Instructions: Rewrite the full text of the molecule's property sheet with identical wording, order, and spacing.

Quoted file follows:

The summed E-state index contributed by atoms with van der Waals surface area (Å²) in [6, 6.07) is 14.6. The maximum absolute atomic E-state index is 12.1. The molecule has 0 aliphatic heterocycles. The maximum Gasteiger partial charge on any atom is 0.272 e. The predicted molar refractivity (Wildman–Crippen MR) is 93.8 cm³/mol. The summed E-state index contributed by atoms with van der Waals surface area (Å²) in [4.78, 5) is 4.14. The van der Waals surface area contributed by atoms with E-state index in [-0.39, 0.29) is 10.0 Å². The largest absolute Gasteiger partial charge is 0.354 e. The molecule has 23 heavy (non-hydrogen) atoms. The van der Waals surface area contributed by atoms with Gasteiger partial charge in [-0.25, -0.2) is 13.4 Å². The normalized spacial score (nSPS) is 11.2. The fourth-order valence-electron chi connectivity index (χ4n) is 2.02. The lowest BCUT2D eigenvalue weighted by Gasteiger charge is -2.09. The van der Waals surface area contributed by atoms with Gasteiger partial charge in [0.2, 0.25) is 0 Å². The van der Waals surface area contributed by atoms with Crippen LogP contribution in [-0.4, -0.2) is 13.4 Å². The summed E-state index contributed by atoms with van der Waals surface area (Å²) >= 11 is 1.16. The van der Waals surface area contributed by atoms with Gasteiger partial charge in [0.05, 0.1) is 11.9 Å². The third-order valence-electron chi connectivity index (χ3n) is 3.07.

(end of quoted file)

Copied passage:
The summed E-state index contributed by atoms with van der Waals surface area (Å²) in [6, 6.07) is 14.6. The maximum absolute atomic E-state index is 12.1. The molecule has 0 aliphatic heterocycles. The maximum Gasteiger partial charge on any atom is 0.272 e. The predicted molar refractivity (Wildman–Crippen MR) is 93.8 cm³/mol. The summed E-state index contributed by atoms with van der Waals surface area (Å²) in [4.78, 5) is 4.14. The van der Waals surface area contributed by atoms with E-state index in [-0.39, 0.29) is 10.0 Å². The largest absolute Gasteiger partial charge is 0.354 e. The molecule has 23 heavy (non-hydrogen) atoms. The van der Waals surface area contributed by atoms with Gasteiger partial charge in [-0.25, -0.2) is 13.4 Å². The normalized spacial score (nSPS) is 11.2. The fourth-order valence-electron chi connectivity index (χ4n) is 2.02. The lowest BCUT2D eigenvalue weighted by Gasteiger charge is -2.09. The van der Waals surface area contributed by atoms with Gasteiger partial charge in [0.2, 0.25) is 0 Å². The van der Waals surface area contributed by atoms with Crippen LogP contribution in [-0.4, -0.2) is 13.4 Å². The summed E-state index contributed by atoms with van der Waals surface area (Å²) >= 11 is 1.16. The van der Waals surface area contributed by atoms with Gasteiger partial charge in [0.05, 0.1) is 11.9 Å². The third-order valence-electron chi connectivity index (χ3n) is 3.07.